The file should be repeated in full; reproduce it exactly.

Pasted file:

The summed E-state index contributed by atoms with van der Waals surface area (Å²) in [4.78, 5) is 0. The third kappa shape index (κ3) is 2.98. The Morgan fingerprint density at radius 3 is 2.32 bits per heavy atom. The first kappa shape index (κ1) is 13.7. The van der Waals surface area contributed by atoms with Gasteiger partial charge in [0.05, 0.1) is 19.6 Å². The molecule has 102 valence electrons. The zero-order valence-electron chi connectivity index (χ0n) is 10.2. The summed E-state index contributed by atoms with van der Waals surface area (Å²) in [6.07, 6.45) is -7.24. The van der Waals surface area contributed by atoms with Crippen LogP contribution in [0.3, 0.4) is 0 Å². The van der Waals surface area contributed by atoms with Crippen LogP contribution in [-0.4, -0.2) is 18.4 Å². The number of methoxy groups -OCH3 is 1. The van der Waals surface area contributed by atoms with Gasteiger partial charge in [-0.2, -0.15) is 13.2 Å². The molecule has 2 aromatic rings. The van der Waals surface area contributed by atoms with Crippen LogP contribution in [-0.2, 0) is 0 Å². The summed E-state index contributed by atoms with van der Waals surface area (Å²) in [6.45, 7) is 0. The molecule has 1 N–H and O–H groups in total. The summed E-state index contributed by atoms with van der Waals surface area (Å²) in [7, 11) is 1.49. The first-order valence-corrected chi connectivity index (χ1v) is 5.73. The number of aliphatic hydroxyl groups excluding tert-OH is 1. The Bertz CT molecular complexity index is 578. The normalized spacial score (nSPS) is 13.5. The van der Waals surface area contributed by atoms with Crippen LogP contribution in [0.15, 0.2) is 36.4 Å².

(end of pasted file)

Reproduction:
The summed E-state index contributed by atoms with van der Waals surface area (Å²) in [4.78, 5) is 0. The third kappa shape index (κ3) is 2.98. The Morgan fingerprint density at radius 3 is 2.32 bits per heavy atom. The first kappa shape index (κ1) is 13.7. The van der Waals surface area contributed by atoms with Gasteiger partial charge in [0.05, 0.1) is 19.6 Å². The molecule has 102 valence electrons. The zero-order valence-electron chi connectivity index (χ0n) is 10.2. The summed E-state index contributed by atoms with van der Waals surface area (Å²) in [6.07, 6.45) is -7.24. The van der Waals surface area contributed by atoms with Crippen LogP contribution in [0.3, 0.4) is 0 Å². The van der Waals surface area contributed by atoms with Crippen LogP contribution in [-0.4, -0.2) is 18.4 Å². The number of methoxy groups -OCH3 is 1. The van der Waals surface area contributed by atoms with Gasteiger partial charge in [-0.2, -0.15) is 13.2 Å². The molecule has 2 aromatic rings. The van der Waals surface area contributed by atoms with Crippen LogP contribution in [-0.2, 0) is 0 Å². The summed E-state index contributed by atoms with van der Waals surface area (Å²) in [6.45, 7) is 0. The molecule has 1 N–H and O–H groups in total. The summed E-state index contributed by atoms with van der Waals surface area (Å²) in [7, 11) is 1.49. The first-order valence-corrected chi connectivity index (χ1v) is 5.73. The number of aliphatic hydroxyl groups excluding tert-OH is 1. The Bertz CT molecular complexity index is 578. The normalized spacial score (nSPS) is 13.5. The van der Waals surface area contributed by atoms with Crippen LogP contribution in [0.15, 0.2) is 36.4 Å².